We explore the effect on U.S. real GDP growth of the sharp decline in the global price of crude oil and hence in the U.S. price of gasoline after June 2014. Our analysis suggests that this decline produced a stimulus of about 0.7 percentage points of real GDP growth by raising private real consumption and an additional stimulus of 0.04 percentage points reflecting a shrinking petroleum trade deficit. This stimulating effect, however, has been largely offset by a reduction in real investment by the oil sector more than twice as large as that following the 1986 oil price decline. Hence, the net stimulus since June 2014 has been effectively zero. We found no evidence of an additional role for frictions in reallocating labor across sectors or for increased uncertainty about the price of gasoline in explaining the sluggish response of U.S. real GDP growth. Nor did we find evidence of lower oil costs stimulating other business investment, of financial contagion or of spillovers from oil-related investment to non-oil related investment, of an increase in household savings, or of households deleveraging.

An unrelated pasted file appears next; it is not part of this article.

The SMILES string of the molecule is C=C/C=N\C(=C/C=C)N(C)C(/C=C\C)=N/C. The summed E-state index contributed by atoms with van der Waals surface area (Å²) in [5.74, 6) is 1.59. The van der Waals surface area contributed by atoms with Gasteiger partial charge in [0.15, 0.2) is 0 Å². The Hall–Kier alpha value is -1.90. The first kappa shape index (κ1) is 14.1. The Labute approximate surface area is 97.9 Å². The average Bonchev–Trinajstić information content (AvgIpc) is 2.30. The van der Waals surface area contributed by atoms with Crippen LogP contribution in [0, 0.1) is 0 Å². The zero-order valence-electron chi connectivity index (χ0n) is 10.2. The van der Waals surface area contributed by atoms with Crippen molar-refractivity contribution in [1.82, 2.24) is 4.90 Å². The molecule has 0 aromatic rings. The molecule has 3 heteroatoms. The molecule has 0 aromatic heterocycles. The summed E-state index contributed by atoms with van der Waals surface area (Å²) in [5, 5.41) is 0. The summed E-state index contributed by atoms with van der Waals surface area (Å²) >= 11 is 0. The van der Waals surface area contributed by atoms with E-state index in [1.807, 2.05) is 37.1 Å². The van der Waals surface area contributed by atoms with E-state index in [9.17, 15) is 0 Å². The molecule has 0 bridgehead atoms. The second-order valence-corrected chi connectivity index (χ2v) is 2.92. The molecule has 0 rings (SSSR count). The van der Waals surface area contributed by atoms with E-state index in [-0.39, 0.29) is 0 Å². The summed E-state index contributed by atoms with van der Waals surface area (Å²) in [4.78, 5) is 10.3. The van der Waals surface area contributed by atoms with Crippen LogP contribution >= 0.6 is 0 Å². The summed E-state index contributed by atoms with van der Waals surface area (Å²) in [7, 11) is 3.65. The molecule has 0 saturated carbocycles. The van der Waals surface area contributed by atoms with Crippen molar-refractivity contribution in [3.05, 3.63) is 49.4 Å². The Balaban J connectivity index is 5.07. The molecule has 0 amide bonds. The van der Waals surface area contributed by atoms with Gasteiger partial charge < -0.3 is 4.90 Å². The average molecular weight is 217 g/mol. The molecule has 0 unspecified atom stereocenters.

In “Lower oil prices and the U.S. economy: Is this time different?” Christiane Baumeister of the University of Notre Dame and Lutz Kilian of the University of Michigan write that while many observers expected the recent drop in global oil prices to boost the U.S. economy, average U.S. economic growth since June 2014 has been disappointingly low because higher consumer spending from cheaper gasoline has been offset by a dramatic drop in oil-related nonresidential investment—reducing the net stimulus for the U.S. economy effectively to zero.
The authors find that lower oil prices were passed on to the consumer and that consumers did spend their windfall income, raising real GDP by about 0.7 percent since June 2014. However, this stimulus to real GDP growth was largely offset by a simultaneous reduction in real nonresidential investment, reducing real GDP by 0.6 percent.